How to Help a Loved One Struggling with Depression Get the Help They Need


By Steve Johnson

Depression is a serious medical condition. It can be hard for people to seek help for their depression, but the support of loved ones can encourage a person to seek treatment. Whether it’s just sitting quietly with your loved one, holding hands, or just listening, often just being there is what a person suffering with depression needs. Below are some tips describing you how you can help your loved one as they’re struggling with depression.

Just Be There

Sometimes all an individual with depression needs is your presence, or to know that you will be there to support them. It might not seem like much to you, but knowing that you are there to emotionally support them, and taking the time to just listen to them, means more than you can imagine.

Depression is often misunderstood, and people often don’t know what to do with someone suffering from depression. People may not feel like they know how to talk to an individual with depression, afraid they’ll say the wrong thing. That’s why showing your support in a small way, like sitting and listening, will mean so much to the individual struggling with depression.

One reason it is so important to help out a loved one with depression is the terrible isolation a depressed individual often feels. Your loved one needs to feel included and know that someone is going to be there for them while they’re going through their struggles. There are so many small, but important, ways you can show you support your loved one. You can email, text, call, or even make them a special meal. These small things will help to assure them that you care for them and are there for them.

What Not to Do and What to Do

Try not to criticize or give unasked-for advice to your loved one struggling with depression. These actions may make the person keep their guard up. One of the worst things you can say to someone with depression is “snap out of it.” You don’t want to minimize what they’re going through. Remember, depression is as real as any physical ailment; a person can’t just “snap out of it.” Try to avoid taking it personally when or if your loved one lashes out at you; it’s most likely the depression talking.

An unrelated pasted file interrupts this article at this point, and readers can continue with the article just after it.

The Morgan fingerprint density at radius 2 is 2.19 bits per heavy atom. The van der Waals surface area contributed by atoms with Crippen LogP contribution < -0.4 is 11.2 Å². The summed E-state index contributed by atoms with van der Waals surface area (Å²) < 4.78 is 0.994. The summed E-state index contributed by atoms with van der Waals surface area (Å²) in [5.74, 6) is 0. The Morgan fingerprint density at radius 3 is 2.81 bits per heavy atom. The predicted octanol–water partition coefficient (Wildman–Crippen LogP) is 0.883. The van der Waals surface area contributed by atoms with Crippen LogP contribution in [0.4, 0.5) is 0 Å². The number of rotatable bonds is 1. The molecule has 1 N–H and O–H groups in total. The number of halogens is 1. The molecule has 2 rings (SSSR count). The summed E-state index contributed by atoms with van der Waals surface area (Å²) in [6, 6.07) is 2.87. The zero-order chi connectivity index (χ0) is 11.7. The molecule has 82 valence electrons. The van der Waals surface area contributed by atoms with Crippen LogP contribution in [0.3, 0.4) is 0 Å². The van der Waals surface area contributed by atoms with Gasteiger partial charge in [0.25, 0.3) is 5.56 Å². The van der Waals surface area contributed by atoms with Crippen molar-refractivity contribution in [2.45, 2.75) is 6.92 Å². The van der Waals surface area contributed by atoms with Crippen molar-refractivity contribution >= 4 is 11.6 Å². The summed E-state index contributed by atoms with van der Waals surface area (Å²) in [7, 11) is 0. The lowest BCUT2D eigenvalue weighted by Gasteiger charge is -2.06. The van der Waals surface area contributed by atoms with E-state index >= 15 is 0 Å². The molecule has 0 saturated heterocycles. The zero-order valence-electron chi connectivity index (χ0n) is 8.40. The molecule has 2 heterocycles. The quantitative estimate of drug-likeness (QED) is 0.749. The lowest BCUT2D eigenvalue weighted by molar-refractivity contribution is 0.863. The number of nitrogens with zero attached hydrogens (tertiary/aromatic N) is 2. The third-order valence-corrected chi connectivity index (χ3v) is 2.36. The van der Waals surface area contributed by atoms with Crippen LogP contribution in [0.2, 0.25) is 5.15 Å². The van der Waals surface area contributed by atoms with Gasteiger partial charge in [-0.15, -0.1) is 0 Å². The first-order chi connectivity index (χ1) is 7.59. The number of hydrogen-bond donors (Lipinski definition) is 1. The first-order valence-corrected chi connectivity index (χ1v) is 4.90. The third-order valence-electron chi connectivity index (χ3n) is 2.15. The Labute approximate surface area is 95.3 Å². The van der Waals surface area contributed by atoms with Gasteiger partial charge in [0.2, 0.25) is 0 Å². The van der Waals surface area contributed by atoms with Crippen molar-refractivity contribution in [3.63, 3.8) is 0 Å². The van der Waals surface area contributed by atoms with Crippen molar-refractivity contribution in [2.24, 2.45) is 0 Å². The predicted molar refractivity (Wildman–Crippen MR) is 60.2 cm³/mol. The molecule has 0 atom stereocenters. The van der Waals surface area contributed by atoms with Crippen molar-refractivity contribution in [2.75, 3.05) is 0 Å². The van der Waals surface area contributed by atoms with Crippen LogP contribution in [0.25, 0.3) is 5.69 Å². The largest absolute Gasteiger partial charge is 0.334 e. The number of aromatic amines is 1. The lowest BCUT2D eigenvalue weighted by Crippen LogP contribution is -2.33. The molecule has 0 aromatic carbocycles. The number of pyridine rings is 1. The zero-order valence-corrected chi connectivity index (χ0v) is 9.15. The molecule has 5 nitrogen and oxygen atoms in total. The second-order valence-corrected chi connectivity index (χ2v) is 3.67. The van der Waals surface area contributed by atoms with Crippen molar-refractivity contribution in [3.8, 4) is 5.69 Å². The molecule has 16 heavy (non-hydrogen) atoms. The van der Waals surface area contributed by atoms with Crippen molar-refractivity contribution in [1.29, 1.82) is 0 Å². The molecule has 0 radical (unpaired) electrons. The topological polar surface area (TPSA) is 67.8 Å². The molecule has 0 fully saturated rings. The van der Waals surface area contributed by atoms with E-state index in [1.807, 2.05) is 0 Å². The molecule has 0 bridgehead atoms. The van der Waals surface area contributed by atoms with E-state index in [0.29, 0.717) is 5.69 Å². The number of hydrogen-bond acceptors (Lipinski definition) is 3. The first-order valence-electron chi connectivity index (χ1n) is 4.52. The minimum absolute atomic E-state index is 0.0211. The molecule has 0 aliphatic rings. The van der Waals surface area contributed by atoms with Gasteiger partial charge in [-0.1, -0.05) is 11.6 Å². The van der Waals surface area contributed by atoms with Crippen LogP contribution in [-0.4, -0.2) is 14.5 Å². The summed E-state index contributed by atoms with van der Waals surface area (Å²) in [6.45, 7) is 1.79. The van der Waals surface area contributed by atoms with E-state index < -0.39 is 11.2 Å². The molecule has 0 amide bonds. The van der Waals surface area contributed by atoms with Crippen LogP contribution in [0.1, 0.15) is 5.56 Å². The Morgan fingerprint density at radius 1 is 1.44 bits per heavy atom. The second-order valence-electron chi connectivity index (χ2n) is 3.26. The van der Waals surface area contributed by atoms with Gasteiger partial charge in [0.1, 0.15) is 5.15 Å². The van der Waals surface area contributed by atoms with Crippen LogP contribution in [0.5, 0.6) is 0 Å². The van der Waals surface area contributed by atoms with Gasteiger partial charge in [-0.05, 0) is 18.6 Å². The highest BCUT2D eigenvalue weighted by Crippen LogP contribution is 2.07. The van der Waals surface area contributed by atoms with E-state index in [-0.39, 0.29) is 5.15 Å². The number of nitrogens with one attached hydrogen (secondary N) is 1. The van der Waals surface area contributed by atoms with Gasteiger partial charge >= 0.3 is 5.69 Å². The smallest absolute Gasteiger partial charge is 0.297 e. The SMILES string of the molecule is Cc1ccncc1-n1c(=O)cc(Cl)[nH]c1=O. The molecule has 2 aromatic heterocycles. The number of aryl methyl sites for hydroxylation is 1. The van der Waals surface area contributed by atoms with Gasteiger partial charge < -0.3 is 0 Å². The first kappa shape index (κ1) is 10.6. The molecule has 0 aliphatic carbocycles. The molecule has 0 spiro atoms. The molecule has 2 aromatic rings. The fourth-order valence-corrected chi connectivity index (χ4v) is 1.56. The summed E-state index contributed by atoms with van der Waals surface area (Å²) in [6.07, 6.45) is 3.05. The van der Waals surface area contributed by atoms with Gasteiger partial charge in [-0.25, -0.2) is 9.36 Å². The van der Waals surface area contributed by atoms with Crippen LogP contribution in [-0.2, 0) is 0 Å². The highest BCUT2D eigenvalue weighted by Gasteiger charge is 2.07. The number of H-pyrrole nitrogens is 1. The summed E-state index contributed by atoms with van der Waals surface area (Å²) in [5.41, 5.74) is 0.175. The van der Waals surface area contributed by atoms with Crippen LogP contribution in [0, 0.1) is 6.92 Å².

To help your loved one struggling with depression get help, offer to help them find a doctor or therapist, or even drive them to their appointment. Depression makes people feel very low-energy, and they can feel overwhelmed over things you may think are small. Any assistance with seeking guidance will be an enormous help to your loved one, as long as they make it clear they want to seek help and are not feeling forced. Take the time to learn about depression. Remember that depression does not discriminate. People from all walks of life can struggle with depression, don’t assume only certain people may get a mental illness. Depression can also lead to addiction particularly in communities already facing extraordinary challenges, so the earlier you can help your loved one get help, the better. Please remember that if anyone you know talks about suicide, or shows any warning signs, immediately call 911 or the National Suicide Prevention Line at 1-800-273-TALK (8255).

Don’t Forget About You

Do not forget to take care of yourself. You are no good to your loved one struggling with depression if you are having trouble emotionally. Mental and emotional health are just as important as physical health, and mental illness and emotional problems can both lead to physical problems if not treated. You must be concerned about your overall well-being. It is crucial to take care of yourself, so you can help your loved one seek help.

Steve Johnson has always been dedicated to promoting health and wellness in all aspects of life. Studying in the medical field has shown him how important it is for reputable health-related facts, figures, tips, and other guidance to be readily available to the public. He created with a fellow student to act as a resource for people’s overall health inquiries and as an accurate and extensive source of health information. When he isn’t hard at work in his studies, Steve enjoys playing tennis and listening to his vintage record collection.